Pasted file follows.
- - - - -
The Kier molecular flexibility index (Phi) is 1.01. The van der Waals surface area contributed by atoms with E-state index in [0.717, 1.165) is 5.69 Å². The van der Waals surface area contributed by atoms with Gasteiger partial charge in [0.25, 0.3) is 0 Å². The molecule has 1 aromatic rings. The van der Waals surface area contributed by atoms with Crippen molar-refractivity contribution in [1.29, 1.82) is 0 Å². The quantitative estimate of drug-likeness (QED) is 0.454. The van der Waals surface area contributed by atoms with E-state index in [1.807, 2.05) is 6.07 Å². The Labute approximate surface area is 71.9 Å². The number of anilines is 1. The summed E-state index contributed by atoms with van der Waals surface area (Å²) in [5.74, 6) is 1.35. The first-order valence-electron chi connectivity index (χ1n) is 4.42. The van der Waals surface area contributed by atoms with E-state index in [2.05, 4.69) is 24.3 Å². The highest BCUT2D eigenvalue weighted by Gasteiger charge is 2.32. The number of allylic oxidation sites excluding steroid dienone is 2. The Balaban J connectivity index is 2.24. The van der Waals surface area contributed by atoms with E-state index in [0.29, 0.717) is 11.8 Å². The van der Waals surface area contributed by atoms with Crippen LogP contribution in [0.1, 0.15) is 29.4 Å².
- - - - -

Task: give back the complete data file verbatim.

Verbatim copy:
The Kier molecular flexibility index (Phi) is 1.01. The van der Waals surface area contributed by atoms with E-state index in [0.717, 1.165) is 5.69 Å². The van der Waals surface area contributed by atoms with Gasteiger partial charge in [0.25, 0.3) is 0 Å². The molecule has 1 aromatic rings. The van der Waals surface area contributed by atoms with Crippen molar-refractivity contribution in [1.29, 1.82) is 0 Å². The quantitative estimate of drug-likeness (QED) is 0.454. The van der Waals surface area contributed by atoms with E-state index in [1.807, 2.05) is 6.07 Å². The Labute approximate surface area is 71.9 Å². The number of anilines is 1. The summed E-state index contributed by atoms with van der Waals surface area (Å²) in [5.74, 6) is 1.35. The first-order valence-electron chi connectivity index (χ1n) is 4.42. The van der Waals surface area contributed by atoms with E-state index in [2.05, 4.69) is 24.3 Å². The highest BCUT2D eigenvalue weighted by Gasteiger charge is 2.32. The number of allylic oxidation sites excluding steroid dienone is 2. The Balaban J connectivity index is 2.24. The van der Waals surface area contributed by atoms with E-state index in [0.29, 0.717) is 11.8 Å². The van der Waals surface area contributed by atoms with Crippen LogP contribution in [0.1, 0.15) is 29.4 Å².